A Life in a Day: The Cotswold Way 24-hour Challenge

Bryan Stadden

It was a long day, in fact just 9 minutes short of a complete day. I completed my traverse of the complete length of the Cotswolds in 23hrs 51 min on what turned out to be one of the hottest days of the year. It's easy to moan about the conditions though, some like it hot some don't. I reckon it was better than the opposite conditions though, heavy rain, that would have been a nightmare underfoot and also difficult for the support teams and helpers, so I'd stick with the sun any day, after all it's great for your tan.

OK I completed my personal challenge, good for me, but, there was no way I could have done it without the combined help of Bitton club members who turned out at all sorts of unsociable hours to help me. I owe them a lot; the Cystic Fibrosis Trust owes them a lot, as I raised in £1201which was presented to the Trust on September 26th. For those of you who came to the finish at Bath Abbey on that balmy Saturday evening, you would have seen my nephew Samuel Brimson who is afflicted with this incurable illness. He was understandebly perplexed at all the attention he got in the photo call in front of the Abbey doors, hopefully in time, he will come to appreciate this event amongst numerous other sponsored events that I have been involved with for Cystic Fibrosis. I know that I get a lot of satisfaction from doing such events as these. They do need to be a 'good challenge' though, something that drives me to the limit, where the chance of not succeeding the challenge is a real possibility. This facet combined with a lot of sponsorship money riding on a successful outcome seems to make me dig deep into those physical & mental reserves. The possibility of failure and the feeling of letting down all the supporters hasn't got to be an option on the day. OK so if your absolutely spent and can' manage another step, then that's the end and I would hope that everybody would appreciate a good effort, but I can assure you that it doesn't help at the time, giving up is certainly not in the dictionary.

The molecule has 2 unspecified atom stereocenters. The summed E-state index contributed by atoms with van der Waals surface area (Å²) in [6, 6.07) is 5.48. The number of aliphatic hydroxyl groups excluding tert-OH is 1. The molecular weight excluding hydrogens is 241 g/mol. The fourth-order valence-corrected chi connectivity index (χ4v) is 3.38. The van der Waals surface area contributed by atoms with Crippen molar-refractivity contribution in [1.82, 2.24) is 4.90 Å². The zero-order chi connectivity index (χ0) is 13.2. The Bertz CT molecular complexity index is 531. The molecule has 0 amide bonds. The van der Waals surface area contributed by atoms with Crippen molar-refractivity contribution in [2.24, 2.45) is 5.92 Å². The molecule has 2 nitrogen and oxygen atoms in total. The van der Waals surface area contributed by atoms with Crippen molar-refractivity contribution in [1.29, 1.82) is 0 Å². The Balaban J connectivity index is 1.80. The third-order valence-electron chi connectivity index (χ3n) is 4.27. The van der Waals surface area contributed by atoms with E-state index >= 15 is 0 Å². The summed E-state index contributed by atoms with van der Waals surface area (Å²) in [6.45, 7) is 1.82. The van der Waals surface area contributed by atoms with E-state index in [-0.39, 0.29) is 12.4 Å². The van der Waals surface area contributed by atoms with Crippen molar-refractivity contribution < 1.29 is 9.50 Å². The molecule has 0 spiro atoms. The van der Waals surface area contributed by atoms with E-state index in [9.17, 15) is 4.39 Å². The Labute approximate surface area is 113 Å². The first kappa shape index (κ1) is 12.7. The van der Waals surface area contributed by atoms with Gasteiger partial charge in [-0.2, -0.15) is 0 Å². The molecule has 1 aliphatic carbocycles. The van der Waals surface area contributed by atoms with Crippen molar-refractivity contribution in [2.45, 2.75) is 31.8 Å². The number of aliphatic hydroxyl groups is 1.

Leg 1: Chipping Camden to Stanway House

A rather surreal scene greeted Hilary, daughter Joanna and me when we arrived in the picturesque Cotswold village of Chipping Camden. We pulled up right next to the starting point, an ancient way mark with the following inscription etched into it: "It's either the end or the beginning - Bath 100miles" No one else had arrived yet, we were waiting for the rest of the support team, Alan George, Trisch Newberry and daughter Kirsty, and of course my pacers for the first leg, the two 'Daves' - Christmas & Bulley. It was a beautiful summers evening, there was people wandering around enjoying the evening sunshine and the scenery, the pubs and restaurants were busy, a typical Friday evening anywhere, but, here I was preparing for the longest run of my life, and all the pleasure that it would bring. Perhaps if I knew at that stage what pleasures lay ahead of me I would have gone straight into a rather inviting Inn right opposite us and forget the whole thing. Thankfully though, we aren't blessed with hindsight, (although you would swear that some people are) otherwise that wonderful spirit of adventure that lies within some of us would never surface and show us what we are really capable of once we get an objective firmly rooted in our minds.